Many Australian Lutherans know of the Evangelical Lutheran Church of Papua New Guinea – perhaps from past missionaries to the country or from media updates. Perhaps not so well known is the existence of an extensive Lutheran School system across the country. When we think of the words “Lutheran School”, our minds may go to […]
Many Australian Lutherans know of the Evangelical Lutheran Church of Papua New Guinea – perhaps from past missionaries to the country or from media updates. Perhaps not so well known is the existence of an extensive Lutheran School system across the country.
When we think of the words “Lutheran School”, our minds may go to the extensive buildings, well resourced classrooms and innovation that our Australian Lutheran Schools are known for. And while the mission of Lutheran schools in the two countries is the same –the provision of a sound education and the teaching of the Gospel – the two systems look completely different.
With the introduction of free education in Papua New Guinea, the number of students in all schools increased dramatically across the country. However, with no assistance to develop infrastructure or increase staffing, schools now have both large numbers of students and correspondingly large class sizes. It is not unusual for teachers to have classes of 40 – 60 students. Classroom resources are minimal – desks, chairs, exercise books and pencils are almost all that students have access to – no learning support, no art materials, no technology, minimal books in the library. Yet it is in this environment that I have been humbled to see the dedication of the teachers, both in the energy and enthusiasm for their work and also in their prayer and faith.
I have been privileged to work with leaders and some school staff, as they develop a revised Christian Life Studies Curriculum for use in their schools. The current curriculum is solid in its foundations but is now 20 years old and there has been significant cultural change over that period. The teacher guides are not easy to use and as the requirements of teaching and reporting have changed it has become increasingly difficult for teachers to use these materials. Because of the large classes and lack of resources the revised curriculum will enable teachers to pick up a book of lessons and teach. This may not correspond with what many may see as sound educational practice, but it is the most practical means of assisting teachers to carry out their work and not neglect the teaching of Christian Studies.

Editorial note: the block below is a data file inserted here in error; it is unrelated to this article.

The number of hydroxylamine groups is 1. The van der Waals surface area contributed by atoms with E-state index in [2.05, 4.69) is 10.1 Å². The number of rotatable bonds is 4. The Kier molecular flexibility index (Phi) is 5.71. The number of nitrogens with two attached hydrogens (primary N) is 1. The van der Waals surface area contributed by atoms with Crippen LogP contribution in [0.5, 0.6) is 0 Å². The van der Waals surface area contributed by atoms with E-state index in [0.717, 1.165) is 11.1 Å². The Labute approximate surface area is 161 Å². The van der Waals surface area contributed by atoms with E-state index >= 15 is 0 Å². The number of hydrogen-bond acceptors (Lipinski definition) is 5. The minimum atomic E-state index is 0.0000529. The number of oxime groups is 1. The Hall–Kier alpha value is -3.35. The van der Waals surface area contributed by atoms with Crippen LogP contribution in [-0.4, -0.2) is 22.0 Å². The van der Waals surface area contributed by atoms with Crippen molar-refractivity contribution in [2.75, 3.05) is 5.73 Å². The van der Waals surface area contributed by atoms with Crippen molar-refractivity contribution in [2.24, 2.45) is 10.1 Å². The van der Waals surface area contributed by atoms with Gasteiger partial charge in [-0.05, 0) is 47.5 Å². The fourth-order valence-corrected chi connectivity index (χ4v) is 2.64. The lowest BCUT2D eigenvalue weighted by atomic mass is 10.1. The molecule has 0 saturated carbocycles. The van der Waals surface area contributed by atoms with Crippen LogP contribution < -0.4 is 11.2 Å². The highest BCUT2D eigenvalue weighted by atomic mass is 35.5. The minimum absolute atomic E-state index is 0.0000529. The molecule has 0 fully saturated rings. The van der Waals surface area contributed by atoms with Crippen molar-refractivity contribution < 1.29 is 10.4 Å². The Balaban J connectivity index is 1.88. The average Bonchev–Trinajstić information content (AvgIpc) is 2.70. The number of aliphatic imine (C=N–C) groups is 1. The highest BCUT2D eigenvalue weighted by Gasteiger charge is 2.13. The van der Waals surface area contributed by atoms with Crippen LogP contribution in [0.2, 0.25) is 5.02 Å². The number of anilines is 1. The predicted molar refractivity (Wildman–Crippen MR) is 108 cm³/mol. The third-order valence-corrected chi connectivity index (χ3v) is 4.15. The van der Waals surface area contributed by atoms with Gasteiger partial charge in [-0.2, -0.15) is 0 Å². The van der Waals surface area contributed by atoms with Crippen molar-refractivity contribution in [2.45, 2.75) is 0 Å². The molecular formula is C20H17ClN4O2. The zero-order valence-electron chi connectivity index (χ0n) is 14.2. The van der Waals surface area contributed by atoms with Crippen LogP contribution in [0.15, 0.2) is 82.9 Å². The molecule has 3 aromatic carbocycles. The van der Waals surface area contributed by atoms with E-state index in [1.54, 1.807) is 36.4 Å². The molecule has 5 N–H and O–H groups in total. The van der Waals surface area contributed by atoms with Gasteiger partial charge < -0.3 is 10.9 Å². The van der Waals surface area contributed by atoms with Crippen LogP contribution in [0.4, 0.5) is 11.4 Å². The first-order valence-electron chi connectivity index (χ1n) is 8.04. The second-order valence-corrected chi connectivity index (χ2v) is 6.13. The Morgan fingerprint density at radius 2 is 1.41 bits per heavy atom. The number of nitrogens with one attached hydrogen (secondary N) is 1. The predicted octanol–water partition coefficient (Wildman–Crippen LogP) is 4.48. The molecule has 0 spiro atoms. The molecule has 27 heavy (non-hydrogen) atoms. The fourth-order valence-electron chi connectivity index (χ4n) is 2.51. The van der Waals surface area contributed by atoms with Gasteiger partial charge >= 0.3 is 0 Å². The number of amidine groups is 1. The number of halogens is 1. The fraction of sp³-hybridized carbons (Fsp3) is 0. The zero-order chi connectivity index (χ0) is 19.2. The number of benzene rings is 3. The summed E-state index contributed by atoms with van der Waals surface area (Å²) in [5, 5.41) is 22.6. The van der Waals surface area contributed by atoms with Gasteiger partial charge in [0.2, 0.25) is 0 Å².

The Curriculum re-writing began several years ago but was hindered by the difficulty in finding teachers with the time to work on it. Covid also delayed the writing progress. The recent employment of Mr Geoff Narakene – a former Balob Teachers College lecturer specialising in curriculum – means that one person can now concentrate on the writing. This is a big task but it is hoped to have Year 3 materials ready for 2024, and Year 5 and 6 the year after. The printing and distribution of books is another aspect, as many will need to be transported to remote villages. Teacher training in the materials also needs to be coordinated and delivered.
This is a major project for the Lutheran Church of Papua New Guinea and its schools, and the support of the LCA is very much appreciated by them. Please uphold this project – and the leaders, teachers and students of the schools – in your prayers.
If you would like to consider the opportunity to serve as a volunteer in mission, serving in practical ways, teaching English, teaching in the seminaries and institutions of our partner churches, or in local churches, you are invited to phone LCA International Mission on (08) 8267 7317 or email email@example.com. For more information, go to https://www.lcamission.org.au/join-gods-mission/volunteer/
Read more stories about volunteering at https://www.lcamission.org.au/category/join-gods-mission/volunteers/